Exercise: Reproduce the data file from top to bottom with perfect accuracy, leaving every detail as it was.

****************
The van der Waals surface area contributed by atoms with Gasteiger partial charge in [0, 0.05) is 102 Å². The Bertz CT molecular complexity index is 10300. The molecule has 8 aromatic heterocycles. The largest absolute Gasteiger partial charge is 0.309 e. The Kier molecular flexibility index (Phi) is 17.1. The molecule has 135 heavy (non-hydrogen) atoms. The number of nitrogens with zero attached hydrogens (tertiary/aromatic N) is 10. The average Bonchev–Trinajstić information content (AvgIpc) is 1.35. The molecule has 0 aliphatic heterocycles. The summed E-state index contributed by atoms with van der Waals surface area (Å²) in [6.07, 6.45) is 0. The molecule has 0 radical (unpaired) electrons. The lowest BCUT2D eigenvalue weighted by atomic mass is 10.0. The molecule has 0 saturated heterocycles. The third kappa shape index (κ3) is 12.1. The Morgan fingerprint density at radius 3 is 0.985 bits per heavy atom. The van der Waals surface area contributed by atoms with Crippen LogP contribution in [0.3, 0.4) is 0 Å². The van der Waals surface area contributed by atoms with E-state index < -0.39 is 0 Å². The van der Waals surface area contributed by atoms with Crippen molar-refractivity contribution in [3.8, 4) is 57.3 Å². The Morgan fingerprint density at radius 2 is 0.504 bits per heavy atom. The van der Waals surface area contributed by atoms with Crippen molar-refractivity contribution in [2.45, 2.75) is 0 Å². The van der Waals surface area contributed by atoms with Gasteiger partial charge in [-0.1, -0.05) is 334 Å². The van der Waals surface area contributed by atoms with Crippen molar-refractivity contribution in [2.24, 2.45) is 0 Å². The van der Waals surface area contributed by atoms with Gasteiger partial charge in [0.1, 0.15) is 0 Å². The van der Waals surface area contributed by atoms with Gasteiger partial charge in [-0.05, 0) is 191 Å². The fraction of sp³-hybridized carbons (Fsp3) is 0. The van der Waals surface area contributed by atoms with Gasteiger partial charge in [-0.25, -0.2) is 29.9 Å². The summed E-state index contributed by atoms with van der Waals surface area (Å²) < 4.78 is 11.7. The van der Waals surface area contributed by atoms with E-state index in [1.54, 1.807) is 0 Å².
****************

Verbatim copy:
The van der Waals surface area contributed by atoms with Gasteiger partial charge in [0, 0.05) is 102 Å². The Bertz CT molecular complexity index is 10300. The molecule has 8 aromatic heterocycles. The largest absolute Gasteiger partial charge is 0.309 e. The Kier molecular flexibility index (Phi) is 17.1. The molecule has 135 heavy (non-hydrogen) atoms. The number of nitrogens with zero attached hydrogens (tertiary/aromatic N) is 10. The average Bonchev–Trinajstić information content (AvgIpc) is 1.35. The molecule has 0 aliphatic heterocycles. The summed E-state index contributed by atoms with van der Waals surface area (Å²) in [6.07, 6.45) is 0. The molecule has 0 radical (unpaired) electrons. The lowest BCUT2D eigenvalue weighted by atomic mass is 10.0. The molecule has 0 saturated heterocycles. The third kappa shape index (κ3) is 12.1. The Morgan fingerprint density at radius 3 is 0.985 bits per heavy atom. The van der Waals surface area contributed by atoms with Crippen LogP contribution in [0.3, 0.4) is 0 Å². The van der Waals surface area contributed by atoms with E-state index < -0.39 is 0 Å². The van der Waals surface area contributed by atoms with Crippen molar-refractivity contribution in [3.8, 4) is 57.3 Å². The Morgan fingerprint density at radius 2 is 0.504 bits per heavy atom. The van der Waals surface area contributed by atoms with Crippen molar-refractivity contribution in [2.45, 2.75) is 0 Å². The van der Waals surface area contributed by atoms with Gasteiger partial charge in [-0.1, -0.05) is 334 Å². The van der Waals surface area contributed by atoms with Crippen molar-refractivity contribution in [2.24, 2.45) is 0 Å². The van der Waals surface area contributed by atoms with Gasteiger partial charge in [0.1, 0.15) is 0 Å². The van der Waals surface area contributed by atoms with Gasteiger partial charge in [-0.05, 0) is 191 Å². The fraction of sp³-hybridized carbons (Fsp3) is 0. The van der Waals surface area contributed by atoms with Gasteiger partial charge in [-0.25, -0.2) is 29.9 Å². The summed E-state index contributed by atoms with van der Waals surface area (Å²) < 4.78 is 11.7. The van der Waals surface area contributed by atoms with E-state index in [1.54, 1.807) is 0 Å².